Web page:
Commission Touted to Bridge Military-Civilian Gap


WASHINGTON -- As a decorated Vietnam veteran, Karl Marlantes understands the grim costs of America's wars in Afghanistan and Iraq as well as anyone: at least 6,699 U.S. military personnel dead, more than 50,000 wounded and $2 trillion in borrowed spending, with the total long-term tab expected to double or triple that.

But the former Marine from Woodinville, Wash., author of the book "What It Is Like To Go To War," believes the country has avoided acknowledging the psychic toll from two of its longest wars. And he would like a full reckoning.

On Wednesday, Marlantes was on Capitol Hill to appeal for the creation of a new presidential commission he hopes will help with collective healing. The Navy Cross recipient envisions The Commission on America and its Veterans as a vehicle for a national dialogue between millions of volunteer troops who went to war and the society that sent them to fight.

"It's about sharing the burden," Marlantes said.

Among those who joined Marlantes at the news conference was U.S. Rep. Jim McDermott, who introduced a bill in March to set up the veterans commission. In recent years, such blue-ribbon task forces have been convened to address issues ranging from federal deficit reduction to America's nuclear future.

The idea was borne more than a year ago from conversations between Marlantes and Sebastian Junger, author and war journalist who co-directed the 2010 documentary "Restrepo." The film chronicled the war with an Army platoon at a remote outpost in Afghanistan's Korengal Valley.

Junger said too many veterans return from combat to wage another battle at home, struggling against post-traumatic stress disorder (PTSD), suicidal thoughts, alcoholism and other issues. Few civilians, Junger said, truly grasp the moral ambiguity of the soldiers' experience, leaving them feeling isolated.

"This is how this society needs to own (the war) morally, emotionally and spiritually," Junger said of establishing the commission. "But no one wants to have that conversation."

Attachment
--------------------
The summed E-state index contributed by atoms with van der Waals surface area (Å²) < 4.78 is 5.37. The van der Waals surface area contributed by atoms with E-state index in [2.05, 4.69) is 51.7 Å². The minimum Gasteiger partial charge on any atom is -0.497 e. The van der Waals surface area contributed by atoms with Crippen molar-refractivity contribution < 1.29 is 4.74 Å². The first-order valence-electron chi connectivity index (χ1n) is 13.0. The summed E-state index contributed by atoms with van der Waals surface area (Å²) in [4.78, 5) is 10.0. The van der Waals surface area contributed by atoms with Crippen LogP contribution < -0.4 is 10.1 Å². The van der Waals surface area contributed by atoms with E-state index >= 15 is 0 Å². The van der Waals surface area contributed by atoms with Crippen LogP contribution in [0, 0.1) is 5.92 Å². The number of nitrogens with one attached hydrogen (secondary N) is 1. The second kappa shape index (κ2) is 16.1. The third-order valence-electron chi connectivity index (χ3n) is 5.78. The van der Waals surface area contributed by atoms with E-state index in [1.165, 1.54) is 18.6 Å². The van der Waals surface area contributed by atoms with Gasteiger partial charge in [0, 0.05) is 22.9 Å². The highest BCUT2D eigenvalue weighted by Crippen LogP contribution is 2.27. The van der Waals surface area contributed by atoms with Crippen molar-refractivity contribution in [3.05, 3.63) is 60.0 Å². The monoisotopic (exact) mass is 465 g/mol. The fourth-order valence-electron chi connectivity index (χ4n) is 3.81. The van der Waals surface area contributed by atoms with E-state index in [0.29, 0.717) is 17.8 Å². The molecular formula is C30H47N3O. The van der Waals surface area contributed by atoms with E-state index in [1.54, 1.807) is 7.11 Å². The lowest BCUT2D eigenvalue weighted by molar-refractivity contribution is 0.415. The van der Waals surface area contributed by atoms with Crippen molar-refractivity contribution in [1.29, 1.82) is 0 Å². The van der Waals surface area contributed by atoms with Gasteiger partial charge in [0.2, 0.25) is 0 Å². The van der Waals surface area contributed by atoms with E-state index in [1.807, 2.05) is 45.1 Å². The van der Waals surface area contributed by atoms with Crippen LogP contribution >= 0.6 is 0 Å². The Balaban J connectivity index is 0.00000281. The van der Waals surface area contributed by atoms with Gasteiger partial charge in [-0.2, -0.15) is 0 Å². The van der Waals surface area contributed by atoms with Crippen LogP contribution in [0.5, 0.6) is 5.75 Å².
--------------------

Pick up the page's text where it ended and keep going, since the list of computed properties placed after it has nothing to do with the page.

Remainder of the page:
Junger said soldiers would welcome that dialogue.

"The veterans I've talked to are like, 'Thank God,'?" he said.

McDermott, who as a U.S. Navy Medical Corps psychiatrist treated sailors and Marines during the Vietnam War, likened the veterans commission as a form of civic penance.

"War changes you," McDermott said, and he thinks the soldiers deserve a chance to be heard and to unburden themselves.

McDermott's bill is co-sponsored by 17 Democrats and Republicans.

The legislation says the 18-member bipartisan commission would report on ceremonies and events to recognize heroism and sacrifice of veterans of recent wars, and look at any shortcomings in how the nation welcomes back service members.

Marlantes, 68, said the commission would help bridge the gulf between society and the military that widened when compulsory draft ended. Few people today have family and friends in the armed forces, and fewer still know service members like Marlantes, a Yale graduate and a Rhodes scholar.

Marlantes suffered from PTSD but did not get treatment for three decades because he didn't realize he had it. He wrote about his Vietnam experience in the best-seller novel, "Matterhorn."

Congress has addressed many of the specific challenges facing returning veterans. Sen. Patty Murray, D-Wash, for instance, has pushed for legislation to reduce sexual assaults inside the military, improve health care for women veterans and create jobs-training program for service members.

Yet those efforts have been far from adequate, retired Gen. Peter Chiarelli, former vice chief of staff of the Army, said in an interview.

Chiarelli said many troops return home physically and mentally sound. But for those who don't, Chiarelli said, the government hasn't been aggressive enough in finding effective treatments for traumatic brain injuries or PTSD.

Chiarelli, who had heard about the proposed veterans commission, said it could be helpful to the extent it spurs Congress to do and spend more to help veterans in need.

But when it comes treating the psychic wounds of war, Chiarelli said, the fact remains "we don't know how to fix them."

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